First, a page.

Golf Wear for The New Millennium
Among the original 13 rules of golf are antiquated statements (and spellings) such as, “If your ball comes among watter, or any wattery filth, you are at liberty to take out your ball ...,” and “You are not to remove stones, bones or any break club, for the sake of playing your ball,” (What’s a break club?). While, of course, the original Scottish sounds foreign to the modern ear, the language alone illustrates how far the game has come in just a couple hundred years. Clubs and balls might be making warp-speed advances, but the innovations aren’t all technological. On the clothing side, fabrics and styles evolve every season. Bobby Jones’ bow tie has not been seen on a course in some time. Even the stalwart golf knickers and plaid pants are all-but-extinct (except, of course, for Jesper Parnevik, bless his stylish soul). The dress-code formalities of the past have given way fully to the need for comfort and performance. There are a few different areas to look at how technology has changed the state of golf clothing at the beginning of 2008.
To a golfer, the golf jacket may just be king. To many, a quality jacket brings with it both a high-perceived and actual value. Since golfers are often exposed to a wide range of elements, an item that keeps them dry, yet allows breathability and comfort is essential. A quality waterproof jacket can be a win for any distributor. There are a number of companies to choose from, including FootJoy that offers its Sta-Dry Extreme technology.
Wicking fabrics are rapidly replacing nonwicking ones. They pull moisture and perspiration away from the skin, and let it exit outwardly through the fabric, while not letting external moisture in. Thus, a person’s skin stays drier and warmer because there is not a significant amount of moisture to cool it through evaporation. The Nike golf line, available through Preston, Washington-based SanMar, provides Dri-Fit as its proprietary wicking material. Stepping up to a wicking material can add one more level of comfort for the end-user, which in turn is always good for the distributor.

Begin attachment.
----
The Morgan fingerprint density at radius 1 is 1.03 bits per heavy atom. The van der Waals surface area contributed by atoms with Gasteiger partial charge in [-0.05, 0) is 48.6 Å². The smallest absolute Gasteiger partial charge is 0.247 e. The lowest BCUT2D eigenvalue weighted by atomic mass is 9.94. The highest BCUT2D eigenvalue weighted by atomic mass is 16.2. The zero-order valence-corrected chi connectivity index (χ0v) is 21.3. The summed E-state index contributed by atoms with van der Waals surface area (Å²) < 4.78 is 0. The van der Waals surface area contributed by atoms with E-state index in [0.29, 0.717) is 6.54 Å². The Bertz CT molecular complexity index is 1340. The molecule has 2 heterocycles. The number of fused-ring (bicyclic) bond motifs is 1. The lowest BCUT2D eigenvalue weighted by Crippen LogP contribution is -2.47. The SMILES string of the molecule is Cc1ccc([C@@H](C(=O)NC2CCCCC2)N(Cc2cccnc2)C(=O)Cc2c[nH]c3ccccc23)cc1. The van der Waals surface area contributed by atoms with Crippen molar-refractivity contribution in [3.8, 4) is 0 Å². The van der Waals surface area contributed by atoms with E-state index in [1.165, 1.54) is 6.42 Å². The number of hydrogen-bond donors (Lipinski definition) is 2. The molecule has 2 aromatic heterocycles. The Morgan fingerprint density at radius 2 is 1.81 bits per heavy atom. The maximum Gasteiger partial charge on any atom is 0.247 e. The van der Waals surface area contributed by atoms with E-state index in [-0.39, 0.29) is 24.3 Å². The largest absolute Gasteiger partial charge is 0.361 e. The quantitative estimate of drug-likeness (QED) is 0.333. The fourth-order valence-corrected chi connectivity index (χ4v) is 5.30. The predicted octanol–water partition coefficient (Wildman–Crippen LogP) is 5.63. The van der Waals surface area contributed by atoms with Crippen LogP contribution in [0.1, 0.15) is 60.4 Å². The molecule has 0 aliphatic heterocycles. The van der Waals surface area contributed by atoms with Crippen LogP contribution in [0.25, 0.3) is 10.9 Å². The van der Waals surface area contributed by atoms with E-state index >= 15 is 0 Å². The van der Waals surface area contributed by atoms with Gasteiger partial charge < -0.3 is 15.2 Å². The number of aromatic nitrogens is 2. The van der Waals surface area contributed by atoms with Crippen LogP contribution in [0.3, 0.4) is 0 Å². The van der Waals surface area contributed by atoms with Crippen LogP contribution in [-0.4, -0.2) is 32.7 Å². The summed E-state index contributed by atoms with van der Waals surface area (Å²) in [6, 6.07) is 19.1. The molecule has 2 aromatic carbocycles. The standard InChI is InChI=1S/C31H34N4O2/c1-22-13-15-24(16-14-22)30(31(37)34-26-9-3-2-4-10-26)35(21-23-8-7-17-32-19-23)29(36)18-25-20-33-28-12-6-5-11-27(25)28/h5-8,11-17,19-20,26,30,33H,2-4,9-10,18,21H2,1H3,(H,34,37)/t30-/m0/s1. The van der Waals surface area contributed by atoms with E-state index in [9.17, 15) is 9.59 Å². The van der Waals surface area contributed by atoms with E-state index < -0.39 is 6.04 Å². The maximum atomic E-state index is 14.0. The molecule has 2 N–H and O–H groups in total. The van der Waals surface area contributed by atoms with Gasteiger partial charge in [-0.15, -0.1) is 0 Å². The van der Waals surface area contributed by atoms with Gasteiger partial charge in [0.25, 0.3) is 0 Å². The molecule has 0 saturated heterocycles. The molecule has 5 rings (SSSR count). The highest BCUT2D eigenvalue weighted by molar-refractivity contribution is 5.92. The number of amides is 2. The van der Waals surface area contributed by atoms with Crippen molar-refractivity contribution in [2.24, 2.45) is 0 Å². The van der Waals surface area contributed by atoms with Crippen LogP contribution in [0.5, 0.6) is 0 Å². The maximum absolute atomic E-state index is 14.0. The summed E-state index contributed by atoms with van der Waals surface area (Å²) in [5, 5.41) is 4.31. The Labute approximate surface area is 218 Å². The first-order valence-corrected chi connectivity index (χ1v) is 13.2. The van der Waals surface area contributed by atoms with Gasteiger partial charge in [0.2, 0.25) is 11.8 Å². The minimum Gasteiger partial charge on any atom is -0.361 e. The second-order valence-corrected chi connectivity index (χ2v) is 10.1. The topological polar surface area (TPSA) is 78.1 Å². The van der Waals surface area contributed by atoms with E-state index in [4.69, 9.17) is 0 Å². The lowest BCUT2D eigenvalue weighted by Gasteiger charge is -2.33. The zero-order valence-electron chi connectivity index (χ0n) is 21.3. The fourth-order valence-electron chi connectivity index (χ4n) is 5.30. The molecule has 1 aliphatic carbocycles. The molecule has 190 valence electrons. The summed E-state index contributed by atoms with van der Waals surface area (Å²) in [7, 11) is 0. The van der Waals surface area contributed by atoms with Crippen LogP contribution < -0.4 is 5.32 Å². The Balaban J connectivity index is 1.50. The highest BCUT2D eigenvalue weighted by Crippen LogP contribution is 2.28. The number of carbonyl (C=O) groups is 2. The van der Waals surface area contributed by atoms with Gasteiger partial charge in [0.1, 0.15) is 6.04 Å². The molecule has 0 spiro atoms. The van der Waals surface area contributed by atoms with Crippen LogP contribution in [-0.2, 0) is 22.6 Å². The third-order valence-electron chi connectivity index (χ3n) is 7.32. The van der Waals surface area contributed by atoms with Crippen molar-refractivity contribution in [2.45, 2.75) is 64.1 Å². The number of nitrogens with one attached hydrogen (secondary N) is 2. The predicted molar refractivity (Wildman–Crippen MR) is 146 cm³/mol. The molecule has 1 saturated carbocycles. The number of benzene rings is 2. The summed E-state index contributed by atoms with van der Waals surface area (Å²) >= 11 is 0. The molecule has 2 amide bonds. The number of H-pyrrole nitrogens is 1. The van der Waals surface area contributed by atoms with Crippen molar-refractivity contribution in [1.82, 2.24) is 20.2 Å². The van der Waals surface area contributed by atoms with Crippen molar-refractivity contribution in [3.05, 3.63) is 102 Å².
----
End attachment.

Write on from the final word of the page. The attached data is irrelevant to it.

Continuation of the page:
Companies like Los Angeles-based Alo are adding an anti-bacterial element to clothing lines. Besides being functional, clothing lines like this bring the “wow” factor. The main advantage to this is less about preventing the bubonic plague, and more about keeping odors at bay. Its technology allows distributors to offer a comfortable shirt for the course, that doesn’t have to be changed out of when the player reaches the clubhouse (or 19th hole, if one prefers).
Even in the northeast, golf has become a 12-month sport (regardless of, or maybe thanks to, global warming). Players need clothing that allows them to brave the elements, swing the club and not appear to be an Inuit teeing off during an Anchorage cold spell. Big, puffy coats need not apply. Fabrics such as microfleeces and polypropylenes provide warmth, without sacrificing mobility and comfort. For example, Callaway Golf, distributed by Carlsbad, California-based Ashworth Golf, provides a stylish and functional microfleece pullover.
One final aspect of golf technology is stretch-fit apparel. Stretch-fit apparel is targeted to the more athletic golfer. While one doesn’t need the pythons (arms) of Tiger Woods to pull off a quality stretch-fit shirt, it does help to not have the spare tire (gut) of John Daley (no offense, John). Adidas has a ClimaCool line that offers wicking technology combined with Lycra to provide a more athletic-fitting, yet functional, shirt.
There are many companies to choose from that offer comparable features and styles, which is good news for those comparison shopping. It allows the individual to assess what is top priority—function, price or fit. Golf will continue to change with the times, though some things remain universal. The best scoring averages will range in the low 70’s. Two-foot putts fail to go in. And win or lose, hands are shaken and hats removed upon leaving the 18th green.